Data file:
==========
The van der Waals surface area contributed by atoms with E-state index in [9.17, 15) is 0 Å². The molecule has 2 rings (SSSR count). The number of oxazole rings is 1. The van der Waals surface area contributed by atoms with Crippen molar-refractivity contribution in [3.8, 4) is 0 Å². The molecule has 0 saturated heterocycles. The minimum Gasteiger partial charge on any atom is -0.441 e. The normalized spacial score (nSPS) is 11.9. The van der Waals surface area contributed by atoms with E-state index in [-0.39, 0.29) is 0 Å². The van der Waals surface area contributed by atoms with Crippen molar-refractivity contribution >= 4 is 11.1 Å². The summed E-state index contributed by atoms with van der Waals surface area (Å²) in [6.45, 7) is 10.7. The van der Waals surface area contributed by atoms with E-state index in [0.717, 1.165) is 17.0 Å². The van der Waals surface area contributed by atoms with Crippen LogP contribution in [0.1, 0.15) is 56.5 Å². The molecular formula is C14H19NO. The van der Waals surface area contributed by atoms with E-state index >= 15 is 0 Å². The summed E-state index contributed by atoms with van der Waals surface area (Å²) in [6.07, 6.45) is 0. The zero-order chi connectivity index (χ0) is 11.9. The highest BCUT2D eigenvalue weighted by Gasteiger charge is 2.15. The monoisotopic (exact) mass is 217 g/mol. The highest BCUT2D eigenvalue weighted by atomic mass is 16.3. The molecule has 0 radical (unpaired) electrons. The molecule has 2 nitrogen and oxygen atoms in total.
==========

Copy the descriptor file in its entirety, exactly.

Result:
The van der Waals surface area contributed by atoms with E-state index in [9.17, 15) is 0 Å². The molecule has 2 rings (SSSR count). The number of oxazole rings is 1. The van der Waals surface area contributed by atoms with Crippen molar-refractivity contribution in [3.8, 4) is 0 Å². The molecule has 0 saturated heterocycles. The minimum Gasteiger partial charge on any atom is -0.441 e. The normalized spacial score (nSPS) is 11.9. The van der Waals surface area contributed by atoms with E-state index in [-0.39, 0.29) is 0 Å². The van der Waals surface area contributed by atoms with Crippen molar-refractivity contribution >= 4 is 11.1 Å². The summed E-state index contributed by atoms with van der Waals surface area (Å²) in [6.45, 7) is 10.7. The van der Waals surface area contributed by atoms with E-state index in [0.717, 1.165) is 17.0 Å². The van der Waals surface area contributed by atoms with Crippen LogP contribution in [0.1, 0.15) is 56.5 Å². The molecular formula is C14H19NO. The van der Waals surface area contributed by atoms with E-state index >= 15 is 0 Å². The summed E-state index contributed by atoms with van der Waals surface area (Å²) in [6.07, 6.45) is 0. The zero-order chi connectivity index (χ0) is 11.9. The highest BCUT2D eigenvalue weighted by Gasteiger charge is 2.15. The monoisotopic (exact) mass is 217 g/mol. The highest BCUT2D eigenvalue weighted by atomic mass is 16.3. The molecule has 0 radical (unpaired) electrons. The molecule has 2 nitrogen and oxygen atoms in total.